When the Nintendo DS first came out everyone was excited about the world of possibilities it opened up. Indeed, as time went by players saw some truly fascinating and innovative game titles that redefined the videogame experience. So far, however, the possibilities the DS could offer outside of the gaming universe haven’t been exploited. 100 Classic Books falls in that tiny category; it’s not really a game, it’s much closer to being an application than anything else, in that it allows you to use the DS as a portable, electronic library, full of literary classics.
The selection of titles is varied and there is something for almost every taste in the selection. The line-up of books is quite impressive, and includes almost all of the hallmark masterpieces of each literary genre. There’s adventure (The Man Who Would be King, Robinson Crusoe), social drama (Oliver Twist, Les Miserables), science fiction (The Time Machine, 20,000 Leagues Under the Sea), romance (Pride and Prejudice, Romeo and Juliet), comedic irony (Don Quixote de la Mancha, A Connecticut Yankee in King Arthur’s Court) and even a few truly ancient immortals (The Odyssey, The Arabian Nights). One word of sound advice, though: most of these books were originally geared towards a mature audience, so if you’re a parent you may want to screen the content before recommending a book to your children.
Due to this commitment to variety, don’t expect to find too many titles in each genre. So if you only have a palate for, say, science fiction, you will soon exhaust your reservoir of attractive options. Luckily, there is the promise that new books will be periodically added as downloadable material from the web, and so far there are ten new titles available to download.
100 Classic Books is a good effort at trying to reproduce the traditional reading experience on the DS. You hold the handheld sideways like an open book, with the text displayed on both pages. You flip pages either by flicking on the side of the touch screen, or by using the buttons on the D-pad. This action is accompanied by an elegant page-turning animation that lasts just a fraction of a second, which is good, because you’ll be seeing it often. Although the letters aren’t particularly big, they are clearly legible from the ideal book-reading distance of about an arm’s length. The bad news is that the regular DS isn’t an ideal size for accommodating large, text-heavy books. There is never much text on screen and, if you read any faster than a first grader, you’ll find yourself turning pages a little too often for comfort (the package runs better on the larger DSi XL, though). In case you become tired and need to pause, the game allows you to use electronic bookmarks (up to a maximum of four).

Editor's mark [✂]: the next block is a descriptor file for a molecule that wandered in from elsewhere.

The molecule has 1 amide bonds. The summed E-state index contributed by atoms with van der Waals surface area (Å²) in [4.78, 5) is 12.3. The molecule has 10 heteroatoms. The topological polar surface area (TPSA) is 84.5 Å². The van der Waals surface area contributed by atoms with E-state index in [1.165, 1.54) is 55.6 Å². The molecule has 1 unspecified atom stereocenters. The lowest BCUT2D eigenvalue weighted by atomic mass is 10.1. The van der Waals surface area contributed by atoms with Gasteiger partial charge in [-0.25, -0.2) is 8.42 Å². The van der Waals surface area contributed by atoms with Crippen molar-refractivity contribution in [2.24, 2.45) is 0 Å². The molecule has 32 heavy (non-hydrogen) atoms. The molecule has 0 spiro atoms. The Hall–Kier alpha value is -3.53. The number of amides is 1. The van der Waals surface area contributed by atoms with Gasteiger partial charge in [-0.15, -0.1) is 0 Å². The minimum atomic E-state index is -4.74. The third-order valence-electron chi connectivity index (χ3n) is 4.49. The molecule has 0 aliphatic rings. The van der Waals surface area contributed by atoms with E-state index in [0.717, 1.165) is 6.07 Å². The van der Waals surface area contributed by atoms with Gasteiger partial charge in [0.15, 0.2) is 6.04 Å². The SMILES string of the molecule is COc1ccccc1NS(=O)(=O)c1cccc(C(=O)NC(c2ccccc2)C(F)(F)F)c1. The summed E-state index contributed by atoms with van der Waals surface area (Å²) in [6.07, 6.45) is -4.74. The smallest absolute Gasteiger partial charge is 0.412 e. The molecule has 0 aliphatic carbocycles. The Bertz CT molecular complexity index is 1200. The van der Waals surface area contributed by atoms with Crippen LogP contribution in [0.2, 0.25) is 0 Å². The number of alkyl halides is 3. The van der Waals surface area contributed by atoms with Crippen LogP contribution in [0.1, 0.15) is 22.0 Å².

Although 100 Classic Books is first and foremost a visual experience, the game does pack a few sound options. There are several jingles available as background music. Some of these jingles are slow and soothing instrumental compositions, such as ‘Classic’ and ‘Easy Listening’. Others, such as ‘Beach’, ‘Stream’ and ‘Forest’, are combinations of white noise with random nature sounds. In this category you'll also find the very peculiar ‘Summer Day’ jingle, which is an odd cacophony of cricket and cicada chirps, with just the right touch of hungry pigeon added to the mix to produce one of the single most annoying noises I’ve ever heard. But all in all, the background tunes are not so bad. However, as with any repetitive noise, these jingles grow old on you quite fast, and more often than not you’ll end up resetting your DS to ‘No Background Music’.